"I was always sort of taken aback when I had to talk to Merv, because of his status, and sometimes he would call me out of the blue to get my opinion on how his horses were doing," said Doug’s brother and business partner, Dennis. "He called me the week of the Derby and asked me about Cobalt Blue. ”˜Give me the skinny, Dennis,’" he said. ”˜Do I have any chance to win the Kentucky Derby?’ And I was like, wow. I had to think about it, and I was honest. He loved honesty.

"But the thing I’ll always remember is when we won the Breeders’ Cup with Stevie Wonderboy. Here was a man who had so much success in his life, accomplished so much and won so many awards, and he was like a little kid when Stevie Wonderboy won."

Racing lost no less a treasure when Warren Stute, a training fixture in Southern California for some six decades, died at 85 on Aug. 9. A crusty bird who soldiered on despite two strokes in his latter years, Stute was in many ways the antithesis of Griffin. Warren, the older brother of 80-year-old trainer Mel Stute, maintained a low profile, but was ever-present at Santa Anita’s Clockers’ Corner in the mornings at his regular table. Many a yarn was spun there.

"It’s a great loss to our industry," said Warren’s 45-year-old son, trainer Glen Stute. "There was such an outpouring of love for him. He touched so many people’s lives that it’s almost overwhelming. He was all tough and grit on the outside, but on the inside, he had a heart of gold. He was a real horseman and wasn’t afraid to tell anybody the truth, even if it hurt him, and that may have been to his disadvantage. But it gained him respect in the long run, because he was right the majority of the time.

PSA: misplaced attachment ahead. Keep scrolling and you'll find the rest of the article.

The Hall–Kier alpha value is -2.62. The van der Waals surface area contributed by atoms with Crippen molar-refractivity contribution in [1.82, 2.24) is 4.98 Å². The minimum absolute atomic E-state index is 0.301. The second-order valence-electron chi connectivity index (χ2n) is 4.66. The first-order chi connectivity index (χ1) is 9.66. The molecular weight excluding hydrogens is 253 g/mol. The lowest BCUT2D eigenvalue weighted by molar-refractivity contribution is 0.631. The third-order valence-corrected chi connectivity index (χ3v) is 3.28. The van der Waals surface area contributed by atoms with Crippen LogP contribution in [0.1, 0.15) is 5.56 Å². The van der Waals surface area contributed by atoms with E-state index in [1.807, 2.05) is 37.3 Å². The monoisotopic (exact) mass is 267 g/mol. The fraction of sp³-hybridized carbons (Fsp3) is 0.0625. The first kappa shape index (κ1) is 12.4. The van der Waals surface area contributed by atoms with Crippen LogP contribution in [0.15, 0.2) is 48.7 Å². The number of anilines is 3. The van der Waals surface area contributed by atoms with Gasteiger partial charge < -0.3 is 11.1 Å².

"He was in the hospital during a recent siege, and had an oxygen mask on. He was still fighting and doing pretty well, even though everyone thought he was going. Anyway, he was trying to talk and went to remove the oxygen mask, but my mother (Trudy) warned him to keep it on, because he needed it to breath. He just looked at her and said, ”˜Baloney.’ My dad had a good, long life. He went wire-to-wire for 85 years."

The homestretch

”¡ Greg Gilchrist, who plans to run Smokey Stover in the Icecapade Stakes at Monmouth on Sept. 1 in his final major prep for the Breeders’ Cup Sprint on Oct. 27, has raced at the Oceanport, N.J. track only once before.

"I ran a little horse called Beyond Brilliant there five or six years ago," the 59-year-old Bay Area-based trainer said. Gilchrist expects Bay Meadows to close after its 2008 campaign, and wouldn’t be surprised if Hollywood Park follows suit sometime thereafter. Each track is owned by the Bay Meadows Land Co., a real estate development firm.

"I think they want to close Bay Meadows in June (of next year)," Gilchrist said. "They would like to have some really good dates at the start of the year, but I don’t see the California Horse Racing Board doing that. Why would you give a track that’s going out of business the best dates, and penalize a track (Golden Gate) 30 miles away that’s upgrading? That wouldn’t make sense to me, but it’s not my decision. I wish Bay Meadows was not closing. Same with Hollywood. But when a track is owned by a land development company, the title kind of gives you an idea of what they’ve got in mind, and it’s not racing."